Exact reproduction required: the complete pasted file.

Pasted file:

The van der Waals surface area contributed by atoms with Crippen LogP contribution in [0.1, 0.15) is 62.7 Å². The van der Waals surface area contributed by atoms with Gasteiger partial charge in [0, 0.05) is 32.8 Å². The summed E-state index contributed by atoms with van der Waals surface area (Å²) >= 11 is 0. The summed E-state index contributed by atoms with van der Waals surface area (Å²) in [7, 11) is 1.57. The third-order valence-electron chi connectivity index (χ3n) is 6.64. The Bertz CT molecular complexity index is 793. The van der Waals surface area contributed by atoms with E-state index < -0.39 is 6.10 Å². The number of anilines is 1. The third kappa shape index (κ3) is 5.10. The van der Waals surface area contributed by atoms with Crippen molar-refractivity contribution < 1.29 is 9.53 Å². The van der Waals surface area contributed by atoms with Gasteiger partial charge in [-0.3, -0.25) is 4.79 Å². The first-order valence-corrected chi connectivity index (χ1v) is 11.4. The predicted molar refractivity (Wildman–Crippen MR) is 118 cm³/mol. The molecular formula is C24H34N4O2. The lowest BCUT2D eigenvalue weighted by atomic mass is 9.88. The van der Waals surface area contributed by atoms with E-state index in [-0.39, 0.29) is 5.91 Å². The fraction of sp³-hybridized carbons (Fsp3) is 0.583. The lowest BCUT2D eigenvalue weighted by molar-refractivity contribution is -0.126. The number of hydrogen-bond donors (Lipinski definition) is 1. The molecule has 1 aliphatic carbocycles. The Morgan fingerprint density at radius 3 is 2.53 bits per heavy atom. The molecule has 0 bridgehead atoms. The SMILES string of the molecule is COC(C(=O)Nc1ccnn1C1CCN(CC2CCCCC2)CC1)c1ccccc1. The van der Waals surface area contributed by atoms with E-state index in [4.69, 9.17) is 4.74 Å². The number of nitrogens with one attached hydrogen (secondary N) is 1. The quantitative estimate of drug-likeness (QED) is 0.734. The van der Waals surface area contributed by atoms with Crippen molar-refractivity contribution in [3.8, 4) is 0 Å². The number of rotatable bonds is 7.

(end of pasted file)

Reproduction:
The van der Waals surface area contributed by atoms with Crippen LogP contribution in [0.1, 0.15) is 62.7 Å². The van der Waals surface area contributed by atoms with Gasteiger partial charge in [0, 0.05) is 32.8 Å². The summed E-state index contributed by atoms with van der Waals surface area (Å²) >= 11 is 0. The summed E-state index contributed by atoms with van der Waals surface area (Å²) in [7, 11) is 1.57. The third-order valence-electron chi connectivity index (χ3n) is 6.64. The Bertz CT molecular complexity index is 793. The van der Waals surface area contributed by atoms with E-state index < -0.39 is 6.10 Å². The number of anilines is 1. The third kappa shape index (κ3) is 5.10. The van der Waals surface area contributed by atoms with Crippen molar-refractivity contribution < 1.29 is 9.53 Å². The van der Waals surface area contributed by atoms with Gasteiger partial charge in [-0.3, -0.25) is 4.79 Å². The first-order valence-corrected chi connectivity index (χ1v) is 11.4. The predicted molar refractivity (Wildman–Crippen MR) is 118 cm³/mol. The molecular formula is C24H34N4O2. The lowest BCUT2D eigenvalue weighted by atomic mass is 9.88. The van der Waals surface area contributed by atoms with E-state index in [-0.39, 0.29) is 5.91 Å². The fraction of sp³-hybridized carbons (Fsp3) is 0.583. The lowest BCUT2D eigenvalue weighted by molar-refractivity contribution is -0.126. The number of hydrogen-bond donors (Lipinski definition) is 1. The molecule has 1 aliphatic carbocycles. The Morgan fingerprint density at radius 3 is 2.53 bits per heavy atom. The molecule has 0 bridgehead atoms. The SMILES string of the molecule is COC(C(=O)Nc1ccnn1C1CCN(CC2CCCCC2)CC1)c1ccccc1. The van der Waals surface area contributed by atoms with E-state index in [4.69, 9.17) is 4.74 Å². The number of nitrogens with one attached hydrogen (secondary N) is 1. The quantitative estimate of drug-likeness (QED) is 0.734. The van der Waals surface area contributed by atoms with Crippen molar-refractivity contribution in [3.8, 4) is 0 Å². The number of rotatable bonds is 7.